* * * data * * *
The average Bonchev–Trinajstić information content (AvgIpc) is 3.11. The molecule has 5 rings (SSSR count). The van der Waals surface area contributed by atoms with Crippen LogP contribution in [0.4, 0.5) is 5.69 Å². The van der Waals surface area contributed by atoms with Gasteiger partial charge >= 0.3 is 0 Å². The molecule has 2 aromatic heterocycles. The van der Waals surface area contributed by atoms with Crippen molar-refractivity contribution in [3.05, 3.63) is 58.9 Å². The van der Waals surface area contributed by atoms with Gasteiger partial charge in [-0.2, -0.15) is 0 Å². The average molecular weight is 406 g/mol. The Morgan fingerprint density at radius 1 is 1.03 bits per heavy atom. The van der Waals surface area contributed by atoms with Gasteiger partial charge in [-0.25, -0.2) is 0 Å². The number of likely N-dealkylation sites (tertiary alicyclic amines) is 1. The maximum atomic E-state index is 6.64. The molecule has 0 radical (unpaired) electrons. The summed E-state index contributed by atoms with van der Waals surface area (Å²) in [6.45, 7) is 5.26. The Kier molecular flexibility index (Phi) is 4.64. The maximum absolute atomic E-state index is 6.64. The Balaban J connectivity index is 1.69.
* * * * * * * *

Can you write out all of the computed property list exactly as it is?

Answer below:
The average Bonchev–Trinajstić information content (AvgIpc) is 3.11. The molecule has 5 rings (SSSR count). The van der Waals surface area contributed by atoms with Crippen LogP contribution in [0.4, 0.5) is 5.69 Å². The van der Waals surface area contributed by atoms with Gasteiger partial charge >= 0.3 is 0 Å². The molecule has 2 aromatic heterocycles. The van der Waals surface area contributed by atoms with Crippen molar-refractivity contribution in [3.05, 3.63) is 58.9 Å². The van der Waals surface area contributed by atoms with Gasteiger partial charge in [-0.2, -0.15) is 0 Å². The average molecular weight is 406 g/mol. The Morgan fingerprint density at radius 1 is 1.03 bits per heavy atom. The van der Waals surface area contributed by atoms with Gasteiger partial charge in [-0.25, -0.2) is 0 Å². The number of likely N-dealkylation sites (tertiary alicyclic amines) is 1. The maximum atomic E-state index is 6.64. The molecule has 0 radical (unpaired) electrons. The summed E-state index contributed by atoms with van der Waals surface area (Å²) in [6.45, 7) is 5.26. The Kier molecular flexibility index (Phi) is 4.64. The maximum absolute atomic E-state index is 6.64. The Balaban J connectivity index is 1.69.